Now you must be prepared to say in a precise, clear, concise, and to the point your best relevant experience in your previous jobs regarding this topic. And then after your brief exposition, you add: Does this explanation satisfy your requirements or should I expand a bit more? If the employer’s interviewer feels satisfied, he will also ask to touch on other strengths that he feels is needed for the job at hand.
That is the best strategy to sell yourself on your best attributes to the job. This way you show to the interviewer that you know who you are and can sell your best strengths for the benefit of the company.
You see, getting a job is a selling job, you are the product. Might as well sell yourself to the interviewer or a panel for that matter. And don’t sell yourself cheap. Remember you are not begging for a job.
Now as a matter of analogy. Suppose you,
In your mind, have chosen a car you want to buy, year, color, etc. (a company you want to work for and the place). Do you expect the car dealer to ask you questions or he goes ahead and rattle everything that is good about that particular car? Of course he will do that (that is you).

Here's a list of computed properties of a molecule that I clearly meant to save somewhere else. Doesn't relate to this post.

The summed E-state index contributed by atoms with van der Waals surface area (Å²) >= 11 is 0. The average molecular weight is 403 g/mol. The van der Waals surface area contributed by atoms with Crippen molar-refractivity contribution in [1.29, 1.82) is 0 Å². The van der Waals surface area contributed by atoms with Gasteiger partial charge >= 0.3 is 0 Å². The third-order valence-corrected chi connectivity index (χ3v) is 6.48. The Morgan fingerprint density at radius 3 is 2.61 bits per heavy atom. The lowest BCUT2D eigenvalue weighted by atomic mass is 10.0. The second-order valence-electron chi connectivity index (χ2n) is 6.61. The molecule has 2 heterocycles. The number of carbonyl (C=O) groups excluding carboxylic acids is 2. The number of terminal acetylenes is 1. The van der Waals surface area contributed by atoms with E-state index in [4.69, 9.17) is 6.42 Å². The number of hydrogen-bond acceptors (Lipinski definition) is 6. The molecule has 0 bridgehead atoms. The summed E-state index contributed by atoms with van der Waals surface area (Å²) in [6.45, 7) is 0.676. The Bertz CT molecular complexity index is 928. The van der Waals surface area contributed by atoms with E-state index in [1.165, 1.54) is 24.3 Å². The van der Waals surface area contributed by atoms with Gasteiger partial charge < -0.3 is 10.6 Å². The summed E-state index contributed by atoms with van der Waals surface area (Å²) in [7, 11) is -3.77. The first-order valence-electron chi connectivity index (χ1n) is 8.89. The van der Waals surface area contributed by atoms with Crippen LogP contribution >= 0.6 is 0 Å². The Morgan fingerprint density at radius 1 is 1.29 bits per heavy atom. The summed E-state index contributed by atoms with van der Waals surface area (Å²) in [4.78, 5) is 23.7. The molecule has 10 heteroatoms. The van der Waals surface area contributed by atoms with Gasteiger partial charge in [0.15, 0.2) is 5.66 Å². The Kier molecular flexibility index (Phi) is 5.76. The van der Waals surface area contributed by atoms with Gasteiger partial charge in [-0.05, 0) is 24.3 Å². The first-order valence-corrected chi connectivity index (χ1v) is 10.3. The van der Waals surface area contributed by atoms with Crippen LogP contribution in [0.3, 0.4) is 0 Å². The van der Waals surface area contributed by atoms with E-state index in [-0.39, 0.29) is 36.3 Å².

Entirely disregard the traditional way. This approach is highly effective and cut your hunting time right in half. Don’t you believe me? I have tried myself. It really works!
And just to consolidate your newly found strategy, check with you librarian and ask for Orlando’s book.
The above model of résumé is commonly used by leading institutions as Harvard and Columbia Universities, the Peace Corps, Exxon, G.M., IBM, etc.
Unfortunately in Samoa, we do not know how to hire or fire people, neither how to train graduates for future employment. … ends in a high? Eighteen percent or higher? Note to the eager job seeker: Comments or criticism, I can hardly wait.
*Orlando Huaman is a job counselor. Malololelei.